Off Label

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Off Label last won the day on September 20 2016

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  1. All of our Stoner Ford Type II's (mid/late 80's) had stretcher hooks you could suspend over the squad bench and put a third patient "bunk bed" style on a scoop or flat folding stretcher over the bench patient.
  2. Whoops...I got it. Was referring to OP of 120/80 blood pressure, not Ruff's post. Good point. LVADs are becoming so much more common around larger metro areas, not so much in "flyover" towns. Worth paying attention to, though, as people with LVAD's get into cars and drive to places far, far away from the centers that place them.
  3. That'd be some kinda lvad
  4. Had a patient brought in by ambulance with a pillow case over his head because he was trying to spit at the cops and the ambulance crew. Initial call was from the police for a disoriented and combative patient. He had kind of calmed down when I saw him, but was still thrashing his head from side to side...he was handcuffed to the stretcher. I told him I'd take the pillow case off of his head if he promised not to fight or spit at me and he nodded his head that he wouldn't. When I took it off, he made a herculean effort to flip his tongue back, up and out of his mouth to present a zip lock sandwich bag of densely compressed marijuana bud. Poor guy was choking.
  5. That's a really cool concept. So, fire doesn't send a first responder unit where you are?
  6. Sex crimes as a 13 year old? 24 years old now? That's a lot of water under the bridge. Caution? Definitely. Full disclosure? Absolutely. But I wouldn't dismiss the guy out of hand without so much as a glance. I'd worry way more about the folks you don't know about.
  7. Sure it can, but hypotension isn't shock. And we need a new word for the physiologic condition known as "shock"...There is a broad spectrum of hypoperfusion and it's consequences, if any.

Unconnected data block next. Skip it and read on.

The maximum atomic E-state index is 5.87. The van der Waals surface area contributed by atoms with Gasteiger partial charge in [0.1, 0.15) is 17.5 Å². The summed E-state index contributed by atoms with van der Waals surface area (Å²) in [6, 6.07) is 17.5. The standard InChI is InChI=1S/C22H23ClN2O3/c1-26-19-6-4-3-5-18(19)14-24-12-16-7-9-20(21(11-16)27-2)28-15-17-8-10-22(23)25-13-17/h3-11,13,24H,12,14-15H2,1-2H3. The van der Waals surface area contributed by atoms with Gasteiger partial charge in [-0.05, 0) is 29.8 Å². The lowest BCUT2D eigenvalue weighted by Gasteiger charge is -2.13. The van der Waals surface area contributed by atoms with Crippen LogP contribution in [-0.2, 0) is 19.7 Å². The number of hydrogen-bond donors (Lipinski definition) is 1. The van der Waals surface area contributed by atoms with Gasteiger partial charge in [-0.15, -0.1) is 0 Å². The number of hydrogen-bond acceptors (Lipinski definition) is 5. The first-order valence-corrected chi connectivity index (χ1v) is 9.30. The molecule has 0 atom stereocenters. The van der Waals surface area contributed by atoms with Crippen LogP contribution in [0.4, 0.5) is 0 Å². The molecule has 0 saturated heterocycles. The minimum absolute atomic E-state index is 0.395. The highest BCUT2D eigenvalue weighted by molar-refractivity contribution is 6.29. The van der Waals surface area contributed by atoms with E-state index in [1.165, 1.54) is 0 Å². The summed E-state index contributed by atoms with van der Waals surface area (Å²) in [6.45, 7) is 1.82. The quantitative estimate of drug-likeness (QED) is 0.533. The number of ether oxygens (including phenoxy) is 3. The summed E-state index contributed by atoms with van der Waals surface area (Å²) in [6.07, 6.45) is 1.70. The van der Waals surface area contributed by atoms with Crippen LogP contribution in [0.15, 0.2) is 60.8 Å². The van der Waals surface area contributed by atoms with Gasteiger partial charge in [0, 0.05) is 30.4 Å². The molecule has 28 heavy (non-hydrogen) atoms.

8. Good advice about getting into the multiple choice question frame of mind... taking these tests is a skill over and above mastering the subject matter. I do feel the OP's pain though... if a question like that were a deliberate curve ball and not just an error (they do happen), you'd really have to question the quality of the question writers. Can't have a pulse pressure of 40 without a pulse. Questions that contradict themselves don't muster a lot of confidence in the rest of the exam. I suspect, though, it was a typo...
  9. As a new member on this forum, I'm pretty reticent to give advice of this magnitude to someone I don't know. But from what I've read of your posts, you seem to be a pretty experienced dude that has some respectable chops. And a stand up dude to boot. So take this with a grain of salt and an open mind. 5 years is a really long time. It's only my opinion, Ruff, but were I you I'd seek a precepted couple of months with a busy service before going back. I say this for a couple of reasons. Firstly, it's a PRN spot where your exposure to bona fide emergencies is limited. They don't know you and credibility is a big deal. Nothing you don't already know, I get that. Second, as you kind of implied, stuff changes so quickly in medicine. What might be second nature to you now has been old news for a while in some services. Lastly, when folks in my business leave for that long and come back, they are welcomed with open arms as they do a precepted stretch on the job. These are people that have intubated thousands and thousands of time in the operating room under ideal conditions, let alone on a rainy highway in the dark. If I take two weeks off, I'm all thumbs when I get back. It's just a safe way to go and make a good impression. It would make for a really smooth transition back, IMHO. Best of luck.
  10. So you do your due diligence and find exactly what the OP describes....a disoriented 18 year old with a bike and some scrapes that wants to refuse care. And a normal blood sugar. The real danger here is making it way more complicated than it is. Given this set of circumstances, she can't be left alone. So, finding a responsible next of kin/party (roommate, boyfriend, parent etc) can ensure she gets potentially life saving care by familiar and friendly encouragement to seek attention. At the very least, she might go to the hospital with that person. It would also avoid getting the cops involved. Based solely on what the information given is, leaving her alone is the wrong answer.
  11. Did you not post this identical question in another forum on this site and get at least one answer?
  12. Have cops find next of kin or responsible party while I check a blood sugar.
  13. Well, I think the comment brings up an interesting point and that is why do we do what we do in the first place. People usually come up with lofty answers like "to serve humanity" or "make the world a better place", but ultimately we all do what we do to restore our patients to the level of functioning that existed just prior to the event that got us involved. That is how we should measure what we do, I think, and that is all patient's can expect of us, given the circumstances. The bar is set pretty high in some cases and not so much in others but at the end of the day, if someone can go back to school or a job or being a parent intact, it was a three point landing.